In one embodiment, controller hub 115 is a root hub, root complex, or root controller in a Peripheral Component Interconnect Express (PCIe or PCIE) interconnection hierarchy. Examples of controller hub 115 include a chipset, a memory controller hub (MCH), a northbridge, an interconnect controller hub (ICH), a southbridge, and a root controller/hub. Often the term chipset refers to two physically separate controller hubs, e.g., a memory controller hub (MCH) coupled to an interconnect controller hub (ICH). Note that current systems often include the MCH integrated with processor 105, while controller 115 is to communicate with I/O devices, in a similar manner as described below. In some embodiments, peer-to-peer routing is optionally supported through controller hub (e.g., root complex) 115.

Here, controller hub 115 is coupled to switch/bridge 120 through serial link 119. Input/output modules 117 and 121, which may also be referred to as interfaces/ports 117 and 121, include/implement a layered protocol stack to provide communication between controller hub 115 and switch 120. In one embodiment, multiple devices are capable of being coupled to switch 120.

Switch/bridge 120 routes packets/messages from device 125 upstream, e.g., up a hierarchy towards a root complex, to controller hub 115 and downstream, e.g., down a hierarchy away from a root controller, from processor 105 or system memory 110 to device 125. Switch 120, in one embodiment, is referred to as a logical assembly of multiple virtual PCI-to-PCI bridge devices. Device 125 includes any internal or external device or component to be coupled to an electronic system, such as an I/O device, a Network Interface Controller (NIC), an add-in card, an audio processor, a network processor, a hard-drive, a storage device, a CD/DVD ROM, a monitor, a printer, a mouse, a keyboard, a router, a portable storage device, a Firewire device, a Universal Serial Bus (USB) device, a scanner, an accelerator, and other input/output devices. Often in the PCIe vernacular, such a device is referred to as an endpoint. Although not specifically shown, device 125 may include a PCIe to PCI/PCI-X bridge to support legacy or other version of PCI devices. Endpoint devices in PCIe are often classified as legacy, PCIe, or root complex integrated endpoints.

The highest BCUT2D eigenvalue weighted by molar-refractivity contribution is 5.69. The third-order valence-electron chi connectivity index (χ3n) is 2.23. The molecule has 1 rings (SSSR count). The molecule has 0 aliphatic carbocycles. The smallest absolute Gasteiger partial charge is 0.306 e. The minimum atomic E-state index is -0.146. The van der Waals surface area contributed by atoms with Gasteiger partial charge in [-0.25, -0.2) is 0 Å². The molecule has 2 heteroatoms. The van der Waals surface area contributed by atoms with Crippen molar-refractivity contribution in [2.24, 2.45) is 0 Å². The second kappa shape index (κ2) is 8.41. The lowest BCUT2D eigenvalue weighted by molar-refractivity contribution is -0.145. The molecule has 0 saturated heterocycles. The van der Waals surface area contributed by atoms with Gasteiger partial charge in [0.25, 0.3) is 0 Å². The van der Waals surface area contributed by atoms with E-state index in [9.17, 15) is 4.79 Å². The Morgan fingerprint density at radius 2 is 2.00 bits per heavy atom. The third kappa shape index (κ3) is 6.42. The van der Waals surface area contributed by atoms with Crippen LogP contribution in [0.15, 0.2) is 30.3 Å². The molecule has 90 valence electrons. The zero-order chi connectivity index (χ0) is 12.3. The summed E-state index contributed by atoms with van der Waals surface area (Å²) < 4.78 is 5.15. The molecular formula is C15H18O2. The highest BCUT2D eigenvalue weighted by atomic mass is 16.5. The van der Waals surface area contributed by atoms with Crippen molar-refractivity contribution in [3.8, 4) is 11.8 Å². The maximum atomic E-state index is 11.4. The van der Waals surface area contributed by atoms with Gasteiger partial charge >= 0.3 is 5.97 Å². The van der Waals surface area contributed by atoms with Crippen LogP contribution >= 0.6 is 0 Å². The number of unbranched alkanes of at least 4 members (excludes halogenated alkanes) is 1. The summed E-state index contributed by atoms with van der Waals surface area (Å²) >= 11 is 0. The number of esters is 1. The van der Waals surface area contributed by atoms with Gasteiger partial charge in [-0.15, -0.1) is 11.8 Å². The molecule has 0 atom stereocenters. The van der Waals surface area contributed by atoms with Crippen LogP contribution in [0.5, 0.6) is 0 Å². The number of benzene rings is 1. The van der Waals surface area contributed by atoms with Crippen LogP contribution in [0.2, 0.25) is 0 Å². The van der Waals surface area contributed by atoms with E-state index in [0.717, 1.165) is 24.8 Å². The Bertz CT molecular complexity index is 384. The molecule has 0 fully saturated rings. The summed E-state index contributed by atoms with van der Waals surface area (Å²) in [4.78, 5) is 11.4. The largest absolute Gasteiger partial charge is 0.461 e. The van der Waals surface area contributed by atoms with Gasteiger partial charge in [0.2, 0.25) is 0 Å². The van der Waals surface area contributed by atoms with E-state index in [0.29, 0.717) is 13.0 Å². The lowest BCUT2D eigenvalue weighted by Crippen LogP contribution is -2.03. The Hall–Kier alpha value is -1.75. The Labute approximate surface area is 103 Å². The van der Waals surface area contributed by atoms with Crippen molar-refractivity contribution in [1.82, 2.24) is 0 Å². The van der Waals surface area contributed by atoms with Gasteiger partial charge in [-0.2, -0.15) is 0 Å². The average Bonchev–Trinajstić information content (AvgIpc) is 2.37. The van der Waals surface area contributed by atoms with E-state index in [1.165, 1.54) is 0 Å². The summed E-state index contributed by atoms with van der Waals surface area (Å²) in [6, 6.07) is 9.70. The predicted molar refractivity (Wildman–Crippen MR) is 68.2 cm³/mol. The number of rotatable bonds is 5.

Graphics accelerator 130 is also coupled to controller hub 115 through serial link 132. In one embodiment, graphics accelerator 130 is coupled to an MCH, which is coupled to an ICH. Switch 120, and accordingly I/O device 125, is then coupled to the ICH. I/O modules 131 and 118 are also to implement a layered protocol stack to communicate between graphics accelerator 130 and controller hub 115. Similar to the MCH discussion above, a graphics controller or the graphics accelerator 130 itself may be integrated in processor 105. Further, one or more links (e.g., 123) of the system can include one or more extension devices (e.g., 150), such as retimers, repeaters, etc.

Turning to FIG. 2 an embodiment of a layered protocol stack is illustrated. Layered protocol stack 200 includes any form of a layered communication stack, such as a Quick Path Interconnect (QPI) stack, a PCIe stack, a next generation high performance computing interconnect stack, or other layered stack. Although the discussion immediately below in reference to FIGS. 1-4 are in relation to a PCIe stack, the same concepts may be applied to other interconnect stacks. In one embodiment, protocol stack 200 is a PCIe protocol stack including transaction layer 205, link layer 210, and physical layer 220. An interface, such as interfaces 117, 118, 121, 122, 126, and 131 in FIG. 1, may be represented as communication protocol stack 200. Representation as a communication protocol stack may also be referred to as a module or interface implementing/including a protocol stack.

PCI Express uses packets to communicate information between components. Packets are formed in the Transaction Layer 205 and Data Link Layer 210 to carry the information from the transmitting component to the receiving component. As the transmitted packets flow through the other layers, they are extended with additional information necessary to handle packets at those layers. At the receiving side the reverse process occurs and packets get transformed from their Physical Layer 220 representation to the Data Link Layer 210 representation and finally (for Transaction Layer Packets) to the form that can be processed by the Transaction Layer 205 of the receiving device.

Transaction Layer